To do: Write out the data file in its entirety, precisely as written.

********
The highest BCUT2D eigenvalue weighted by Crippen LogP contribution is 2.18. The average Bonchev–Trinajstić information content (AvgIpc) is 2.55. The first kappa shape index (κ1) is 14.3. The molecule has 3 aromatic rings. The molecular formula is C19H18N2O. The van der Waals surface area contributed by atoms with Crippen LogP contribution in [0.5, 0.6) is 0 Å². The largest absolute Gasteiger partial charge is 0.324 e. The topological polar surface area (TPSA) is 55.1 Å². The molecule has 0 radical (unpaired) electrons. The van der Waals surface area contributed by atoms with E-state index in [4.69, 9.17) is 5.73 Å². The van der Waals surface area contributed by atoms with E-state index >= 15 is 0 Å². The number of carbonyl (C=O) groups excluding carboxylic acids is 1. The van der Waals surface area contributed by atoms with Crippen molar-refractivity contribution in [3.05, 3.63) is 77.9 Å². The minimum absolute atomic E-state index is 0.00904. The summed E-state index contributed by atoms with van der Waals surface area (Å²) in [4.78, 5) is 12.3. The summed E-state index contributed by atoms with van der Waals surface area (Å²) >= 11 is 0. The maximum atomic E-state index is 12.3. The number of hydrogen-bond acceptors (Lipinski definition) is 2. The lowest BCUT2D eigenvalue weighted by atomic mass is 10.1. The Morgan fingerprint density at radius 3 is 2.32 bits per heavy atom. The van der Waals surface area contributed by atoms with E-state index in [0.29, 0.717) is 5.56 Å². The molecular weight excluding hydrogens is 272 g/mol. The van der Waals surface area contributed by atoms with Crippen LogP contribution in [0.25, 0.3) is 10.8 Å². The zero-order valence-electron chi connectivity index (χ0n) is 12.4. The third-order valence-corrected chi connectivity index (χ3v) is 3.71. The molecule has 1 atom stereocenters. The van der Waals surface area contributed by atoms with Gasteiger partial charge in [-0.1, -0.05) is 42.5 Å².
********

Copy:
The highest BCUT2D eigenvalue weighted by Crippen LogP contribution is 2.18. The average Bonchev–Trinajstić information content (AvgIpc) is 2.55. The first kappa shape index (κ1) is 14.3. The molecule has 3 aromatic rings. The molecular formula is C19H18N2O. The van der Waals surface area contributed by atoms with Crippen LogP contribution in [0.5, 0.6) is 0 Å². The largest absolute Gasteiger partial charge is 0.324 e. The topological polar surface area (TPSA) is 55.1 Å². The molecule has 0 radical (unpaired) electrons. The van der Waals surface area contributed by atoms with E-state index in [4.69, 9.17) is 5.73 Å². The van der Waals surface area contributed by atoms with E-state index >= 15 is 0 Å². The number of carbonyl (C=O) groups excluding carboxylic acids is 1. The van der Waals surface area contributed by atoms with Crippen molar-refractivity contribution in [3.05, 3.63) is 77.9 Å². The minimum absolute atomic E-state index is 0.00904. The summed E-state index contributed by atoms with van der Waals surface area (Å²) in [4.78, 5) is 12.3. The summed E-state index contributed by atoms with van der Waals surface area (Å²) >= 11 is 0. The maximum atomic E-state index is 12.3. The number of hydrogen-bond acceptors (Lipinski definition) is 2. The lowest BCUT2D eigenvalue weighted by atomic mass is 10.1. The Morgan fingerprint density at radius 3 is 2.32 bits per heavy atom. The van der Waals surface area contributed by atoms with E-state index in [0.29, 0.717) is 5.56 Å². The molecular weight excluding hydrogens is 272 g/mol. The van der Waals surface area contributed by atoms with Crippen LogP contribution in [0.25, 0.3) is 10.8 Å². The zero-order valence-electron chi connectivity index (χ0n) is 12.4. The third-order valence-corrected chi connectivity index (χ3v) is 3.71. The molecule has 1 atom stereocenters. The van der Waals surface area contributed by atoms with Gasteiger partial charge in [-0.1, -0.05) is 42.5 Å².